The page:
A new, revised edition for the London transfer of Mike Poulton’s expertly adapted two-part adaptation of Hilary Mantel’s hugely acclaimed novels, featuring a substantial set of character notes by Hilary Mantel.
Mike Poulton’s ‘expertly adapted’ (Evening Standard) two-part ad adaptation of Hilary Mantel’s acclaimed novels Wolf Hall and Bring Up the Bodies is a ‘gripping piece of narrative theatre … history made manifest’ (Guardian). The plays were premiered to great acclaim by the Royal Shakespeare Company in Stratford-upon-Avon in 2013, before transferring to the Aldwych Theatre in London’s West End in May 2014.
Wolf Hall begins in England in 1527. Henry has been King for almost twenty years and is desperate for a male heir; but Cardinal Wolsey is unable to deliver the divorce he craves. Yet for a man with the right talents this crisis could be an opportunity. Thomas Cromwell is a commoner who has risen in Wolsey’s household – and he will stop at nothing to secure the King’s desires and advance his own ambitions.
In Bring Up the Bodies, the volatile Anne Boleyn is now Queen, her career seemingly entwined with that of Cromwell. But when the King begins to fall in love with self-effacing Jane Seymour, the ever-pragmatic Cromwell must negotiate within an increasingly perilous Court to satisfy Henry, defend the nation and, above all, to secure his own rise in the world.
Hilary Mantel’s novels are the most formidable literary achievements of recent times, both recipients of the Man Booker Prize. This volume contains both plays and a substantial set of notes by Hilary Mantel on each of the principal characters, offering a unique insight into the adaptations and an invaluable resource to any theatre companies wishing to stage them.
Hilary Mantel is the author of seventeen books, including A Place of Greater Safety, Beyond Black, the memoir Giving Up the Ghost and the short story collection The Assassination of Margaret Thatcher. Her latest novel, The Mirror & the Light, won the Walter Scott Prize for Historical Fiction, while Wolf Hall and Bring Up the Bodies were both awarded the Booker Prize.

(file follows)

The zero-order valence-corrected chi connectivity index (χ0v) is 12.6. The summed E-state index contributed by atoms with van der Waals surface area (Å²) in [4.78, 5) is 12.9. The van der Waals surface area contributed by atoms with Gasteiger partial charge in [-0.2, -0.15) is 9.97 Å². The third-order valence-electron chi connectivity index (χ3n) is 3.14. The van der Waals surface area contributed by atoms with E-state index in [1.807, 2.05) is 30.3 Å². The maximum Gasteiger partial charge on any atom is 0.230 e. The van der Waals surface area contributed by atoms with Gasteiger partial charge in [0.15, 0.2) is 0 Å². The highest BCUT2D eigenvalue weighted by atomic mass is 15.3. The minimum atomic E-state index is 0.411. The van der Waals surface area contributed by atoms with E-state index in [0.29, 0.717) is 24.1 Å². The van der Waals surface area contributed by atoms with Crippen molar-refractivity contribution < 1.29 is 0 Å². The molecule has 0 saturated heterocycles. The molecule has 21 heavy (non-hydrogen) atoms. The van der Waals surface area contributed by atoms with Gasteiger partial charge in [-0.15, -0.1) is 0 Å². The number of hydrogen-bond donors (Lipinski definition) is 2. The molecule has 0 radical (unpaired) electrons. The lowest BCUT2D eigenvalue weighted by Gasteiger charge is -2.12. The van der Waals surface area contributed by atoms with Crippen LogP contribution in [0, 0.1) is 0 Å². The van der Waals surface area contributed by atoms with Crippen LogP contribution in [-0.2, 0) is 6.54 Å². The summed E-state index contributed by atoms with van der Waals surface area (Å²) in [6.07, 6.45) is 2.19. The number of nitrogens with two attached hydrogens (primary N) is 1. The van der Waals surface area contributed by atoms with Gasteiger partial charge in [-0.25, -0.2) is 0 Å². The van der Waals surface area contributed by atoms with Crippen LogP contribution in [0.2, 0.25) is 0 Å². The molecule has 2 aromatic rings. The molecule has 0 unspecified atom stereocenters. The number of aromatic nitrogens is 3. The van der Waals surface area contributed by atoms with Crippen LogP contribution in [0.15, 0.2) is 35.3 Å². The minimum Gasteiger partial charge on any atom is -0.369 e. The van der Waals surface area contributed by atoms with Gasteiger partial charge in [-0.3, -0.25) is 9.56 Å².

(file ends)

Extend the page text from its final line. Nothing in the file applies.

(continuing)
”'One hesitates to use the phrase 'a marriage made in heaven' in the vicinity of Henry VIII but that would be a fair way of describing this brilliant union between the RSC and Hilary Mantel … Such is the dramatic skill of the adaptation by Mike Poulton (with whom Mantel has worked closely) … that, if the final instalment of the trilogy had been completed and turned into a play, I would gladly have stayed up all night” - Paul Taylor, Independent
”'A triumph … gripping yet darkly funny … a rollicking yarn that gives an eye-level idea of life at the Tudor court … a bold, unforgettable lesson in history and politics” - The Times
”'Mike Poulton has done an outstanding job … a gripping piece of narrative theatre … characters have a three-dimensional richness … This is history made manifest … These plays are about class, passion, conscience, religious freedom and the danger of living in a society where power goes unchecked … they show that novels can sometimes be made into very good plays.” - Michael Billington, Guardian
”'The mother of all costume dramas: a six-hour Tudor epic … a groaning banquet of political shenanigans and deadly intrigue … Poulton pulls off a remarkable act” - Daily Mail
”'Dark and gripping … splendidly entertaining and at times deeply touching” - Telegraph
”'Event theatre of the highest brow … nail-bitingly tense … Historical drama of the highest calibre” - Daily Express
”'Poulton's adaptation … triumphantly compresses almost 1,100 dense but deliciously written pages into nearly six hours of enthralling traffic on the stage.” - Georgina Brown, Mail on Sunday